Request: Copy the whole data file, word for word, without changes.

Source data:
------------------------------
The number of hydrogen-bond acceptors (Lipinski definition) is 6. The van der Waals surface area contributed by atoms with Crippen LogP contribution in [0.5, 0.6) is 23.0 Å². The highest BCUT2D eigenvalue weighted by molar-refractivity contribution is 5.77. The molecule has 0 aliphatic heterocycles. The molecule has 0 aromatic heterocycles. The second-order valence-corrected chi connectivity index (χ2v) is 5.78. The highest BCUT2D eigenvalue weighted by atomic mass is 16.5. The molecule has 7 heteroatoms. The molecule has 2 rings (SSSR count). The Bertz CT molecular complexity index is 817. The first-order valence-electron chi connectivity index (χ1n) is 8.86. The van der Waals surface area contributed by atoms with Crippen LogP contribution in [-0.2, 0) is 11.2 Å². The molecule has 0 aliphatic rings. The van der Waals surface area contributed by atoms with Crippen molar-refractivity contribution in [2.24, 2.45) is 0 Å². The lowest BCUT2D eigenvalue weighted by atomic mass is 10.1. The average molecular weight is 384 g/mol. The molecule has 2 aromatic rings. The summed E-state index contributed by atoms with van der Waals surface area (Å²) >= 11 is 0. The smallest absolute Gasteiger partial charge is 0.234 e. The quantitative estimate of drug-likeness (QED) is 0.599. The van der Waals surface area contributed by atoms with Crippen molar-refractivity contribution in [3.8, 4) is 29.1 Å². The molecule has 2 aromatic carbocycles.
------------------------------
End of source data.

The number of hydrogen-bond acceptors (Lipinski definition) is 6. The van der Waals surface area contributed by atoms with Crippen LogP contribution in [0.5, 0.6) is 23.0 Å². The highest BCUT2D eigenvalue weighted by molar-refractivity contribution is 5.77. The molecule has 0 aliphatic heterocycles. The molecule has 0 aromatic heterocycles. The second-order valence-corrected chi connectivity index (χ2v) is 5.78. The highest BCUT2D eigenvalue weighted by atomic mass is 16.5. The molecule has 7 heteroatoms. The molecule has 2 rings (SSSR count). The Bertz CT molecular complexity index is 817. The first-order valence-electron chi connectivity index (χ1n) is 8.86. The van der Waals surface area contributed by atoms with Crippen LogP contribution in [-0.2, 0) is 11.2 Å². The molecule has 0 aliphatic rings. The van der Waals surface area contributed by atoms with Crippen molar-refractivity contribution in [2.24, 2.45) is 0 Å². The lowest BCUT2D eigenvalue weighted by atomic mass is 10.1. The average molecular weight is 384 g/mol. The molecule has 2 aromatic rings. The summed E-state index contributed by atoms with van der Waals surface area (Å²) >= 11 is 0. The smallest absolute Gasteiger partial charge is 0.234 e. The quantitative estimate of drug-likeness (QED) is 0.599. The van der Waals surface area contributed by atoms with Crippen molar-refractivity contribution in [3.8, 4) is 29.1 Å². The molecule has 2 aromatic carbocycles.